Created from the most extensive archives in the United States, African American Newspapers 1827-1998 is a critical and invaluable component of scholarship on African American literature, history, and culture.
We request that the University of Delaware Library funds the historical newspapers database, African American Newspapers, 1827-1998. Although the recent trial period of this database has garnered wide-spread support from professors and students, University Libraries have not purchased this critical source.
Show your support by adding your signature to this petition!
Our petition will be presented to University Libraries and Arts & Sciences administrators on Thursday, May 17, 2012.
Please join our campaign! Sign today!
The petition to UD Libraries is below.
Susan Brynteson, Vice Provost and May Morris Director of Libraries
University of Delaware Library
Petition to support the acquisition of the African American Newspapers, 1827-1998 (AAN) Database
We, the undersigned, formally request ongoing support for the African American Newspapers, 1827-1998 (AAN) database that scores of us used in classes and in our own research while it was on trial spring of 2012. At University of Delaware, there is a strong and growing body of faculty and graduate students whose work is informed by the study of nineteenth- and twentieth-century African-American periodical culture. Access to AAN’s 270 Black newspapers is invaluable to our scholarship and teaching.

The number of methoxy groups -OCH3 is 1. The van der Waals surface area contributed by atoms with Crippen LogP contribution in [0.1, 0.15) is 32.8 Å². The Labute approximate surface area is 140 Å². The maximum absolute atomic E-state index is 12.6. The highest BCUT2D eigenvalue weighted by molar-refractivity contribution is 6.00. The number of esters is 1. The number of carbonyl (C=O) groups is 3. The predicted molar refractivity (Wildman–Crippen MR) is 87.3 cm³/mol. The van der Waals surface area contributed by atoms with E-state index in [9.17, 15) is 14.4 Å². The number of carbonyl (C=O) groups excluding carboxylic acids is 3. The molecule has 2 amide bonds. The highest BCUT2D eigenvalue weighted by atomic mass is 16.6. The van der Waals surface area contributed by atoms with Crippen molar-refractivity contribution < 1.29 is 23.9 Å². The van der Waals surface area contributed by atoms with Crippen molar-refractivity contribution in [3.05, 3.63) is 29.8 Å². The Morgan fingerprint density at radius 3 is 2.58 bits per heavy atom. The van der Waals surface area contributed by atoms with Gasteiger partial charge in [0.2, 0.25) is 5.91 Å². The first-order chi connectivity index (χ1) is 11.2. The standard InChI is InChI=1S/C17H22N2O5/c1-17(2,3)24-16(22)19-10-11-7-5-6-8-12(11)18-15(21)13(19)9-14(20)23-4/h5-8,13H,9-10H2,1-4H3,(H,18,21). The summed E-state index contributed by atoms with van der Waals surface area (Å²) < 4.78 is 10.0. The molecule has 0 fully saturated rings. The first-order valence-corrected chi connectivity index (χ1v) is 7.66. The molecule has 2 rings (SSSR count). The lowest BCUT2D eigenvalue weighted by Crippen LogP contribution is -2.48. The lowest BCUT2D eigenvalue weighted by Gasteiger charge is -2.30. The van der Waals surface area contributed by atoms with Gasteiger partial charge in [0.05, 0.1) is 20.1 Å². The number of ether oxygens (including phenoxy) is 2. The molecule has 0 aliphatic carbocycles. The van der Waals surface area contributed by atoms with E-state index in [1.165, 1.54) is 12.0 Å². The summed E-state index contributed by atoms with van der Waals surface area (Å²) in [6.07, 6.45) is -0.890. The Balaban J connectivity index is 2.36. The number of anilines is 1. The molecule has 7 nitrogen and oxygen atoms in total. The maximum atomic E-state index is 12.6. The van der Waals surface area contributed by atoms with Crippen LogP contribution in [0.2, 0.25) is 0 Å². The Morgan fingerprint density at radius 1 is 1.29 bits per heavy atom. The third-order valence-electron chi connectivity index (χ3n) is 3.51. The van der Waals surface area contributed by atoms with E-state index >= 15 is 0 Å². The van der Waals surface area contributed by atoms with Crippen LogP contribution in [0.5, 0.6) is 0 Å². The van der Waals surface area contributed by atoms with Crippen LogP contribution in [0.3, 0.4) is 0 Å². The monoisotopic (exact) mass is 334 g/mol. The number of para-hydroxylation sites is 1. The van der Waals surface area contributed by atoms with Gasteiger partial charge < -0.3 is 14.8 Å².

AAN is vastly superior to Accessible Archives, the database we currently fund. Since initially uploading abolitionist and nineteenth-century Black papers in the 1990s, Accessible Archives has been slow to upload additional collections and slow to update its technology and search capabilities. AAN is a much broader and more sophisticated database which grants access to periodicals that span from 1827 to 1998. As a review from libraryjournal.com suggests, “its extraordinary content—both deep and broad—is the main reason to acquire the file. It's a treasure trove of African American culture. . . But the power of the search and display system also delivers that content beautifully.”
We hope that University of Delaware’s very public commitment to diversity recruitment will be complemented by the resources needed to support research in these areas. Universities are able to recruit first-rate scholars and graduate students whose work addresses or overlaps with African American periodical culture only if such institutions provide resources to support their research. Access to this database is simply crucial to the work of a growing number of scholars and graduate students at UD.
Use of this database reaches across and intersects with multiple disciplines. Just this semester, a working group in digital humanities emerged from the use of the AAN database. Students in Dr. Gabrielle Foreman’s spring 2012 graduate course, “Black Literary History, Criticism and Print Culture in the Nineteenth Century” launched an ambitious and ongoing project on the Colored Convention movement of the nineteenth century. The project (ColoredConventions.org) will assemble a trove of primary materials that allow scholars, college and high school students, and interested readers to explore the people, places, and debates that drove the movement. The rich history located in African American Newspapers chiefly supports the creation of this intellectual hub.
The University of Delaware is at an exciting moment as we launch new initiatives at the intersection of excellence in scholarship and diversity and inclusion. One objective of this mission is to encourage research and scholarship that represents UD as a high-performing magnet for the brightest individuals and as a leading contributor of diverse scholarship. The undersigned represent a body of UD students, faculty, and staff members who know African American Newspapers to be an invaluable resource and a sound investment.